The Datomic Console is a graphical UI that makes it easy to work with Datomic databases. It provides tools for exploring schema, building and executing queries, examining transactions and more.


This page describes how to launch and use the Datomic Console.

Starting the Console

The Console is a Web application, to run it you have to start its server by running the bin/console command:

bin/console -p port alias transactor-uri-without-db [alias transactor-uri-without-db]+

The -p switch specifies a port for the server to listen on. The alias is a text based name for a transactor that is associated with a transactor URI that does not include a database name, for instance, datomic:dev://localhost:4334/. You can specify multiple aliases, URI pairs.

Here is an example:

bin/console -p 8080 dev datomic:dev://localhost:4334/

This command starts the Console server listening on port 8080 with access to a dev transactor running locally and identifies by the alias "dev".

When the Console starts, it prints a URL to browse to, typically http://localhost:8080/browse/. Open this URL to start using the Console.

Specifying a database

Use the controls at the top of the Console to specify a database to work with.


You must specify a Storage and DB. The names in Storage are the aliases you specified when you started the Console server. The names in DB are the databases that exist in the selected Storage.

You can also specify an As of or Since to filter a database by time. Enter a t value, a transaction entity id, or press the calendar button on the right to pick a date and time.

Check the History checkbox to use a database that contains all assertions and retractions.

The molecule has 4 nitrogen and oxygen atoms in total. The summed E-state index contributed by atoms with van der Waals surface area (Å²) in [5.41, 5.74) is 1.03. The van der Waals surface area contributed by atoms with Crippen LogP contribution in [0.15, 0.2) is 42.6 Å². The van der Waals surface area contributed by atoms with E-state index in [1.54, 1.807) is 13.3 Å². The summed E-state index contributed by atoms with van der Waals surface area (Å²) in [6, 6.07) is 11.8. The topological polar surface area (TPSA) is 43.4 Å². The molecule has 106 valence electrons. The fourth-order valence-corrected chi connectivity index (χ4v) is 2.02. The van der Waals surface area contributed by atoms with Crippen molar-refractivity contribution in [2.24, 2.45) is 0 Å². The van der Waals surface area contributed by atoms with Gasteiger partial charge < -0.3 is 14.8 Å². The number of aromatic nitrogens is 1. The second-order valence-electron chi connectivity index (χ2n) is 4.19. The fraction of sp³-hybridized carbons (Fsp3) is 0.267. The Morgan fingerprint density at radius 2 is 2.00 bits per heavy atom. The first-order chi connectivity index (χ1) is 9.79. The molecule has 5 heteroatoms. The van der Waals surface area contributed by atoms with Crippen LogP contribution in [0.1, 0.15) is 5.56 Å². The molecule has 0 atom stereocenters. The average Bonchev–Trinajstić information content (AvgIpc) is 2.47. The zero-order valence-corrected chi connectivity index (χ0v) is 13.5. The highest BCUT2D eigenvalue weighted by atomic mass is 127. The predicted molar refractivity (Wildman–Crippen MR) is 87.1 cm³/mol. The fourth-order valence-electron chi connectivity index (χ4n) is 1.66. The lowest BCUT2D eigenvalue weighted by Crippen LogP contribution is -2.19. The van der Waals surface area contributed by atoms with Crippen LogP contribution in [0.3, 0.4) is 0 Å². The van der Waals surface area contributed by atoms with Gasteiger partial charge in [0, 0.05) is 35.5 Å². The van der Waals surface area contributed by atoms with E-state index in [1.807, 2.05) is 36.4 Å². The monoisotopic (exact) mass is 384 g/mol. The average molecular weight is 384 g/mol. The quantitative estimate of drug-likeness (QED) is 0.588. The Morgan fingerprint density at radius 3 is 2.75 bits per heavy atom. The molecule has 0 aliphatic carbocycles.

Exploring Schema

The Schema tree on the upper left displays the attributes defined in the current database.


The top of the tree lists attribute namespaces. Under each namespace is a list of attribute names. Under each attribute is a list of its properties, for example, it's valueType and cardinality.

Exploring Data

The tabs on the upper right allow you to read data from the current database.


Use the Query tab to build and execute queries


The current query is shown in the text box on the far right, just above the Run query button. You can edit the current query using individual text and combobox controls or by editing the query text directly - the two are automatically kept synchronized. You can copy from and paste to the query text box, so it's easy to go back and forth between the Console and application code.

Use the Find field to specify a query's :find clause.

Use the With field to specify a query's :with clause.

Use the Where table to specify one or more :where clauses. You only need to specify as many values as the clause requires, starting on the left.

You can add and remove rows using the + and - buttons just above the table. You can move rows up and down using the arrow buttons just above the table.

Use the In table to specify the :in bindings. The column on the left specifies the binding, the column on the right specifies the value for the binding. The value can be the an explicit value or the name of a data source (described in Data Sources below). You can always use the value $ to refer to the current database.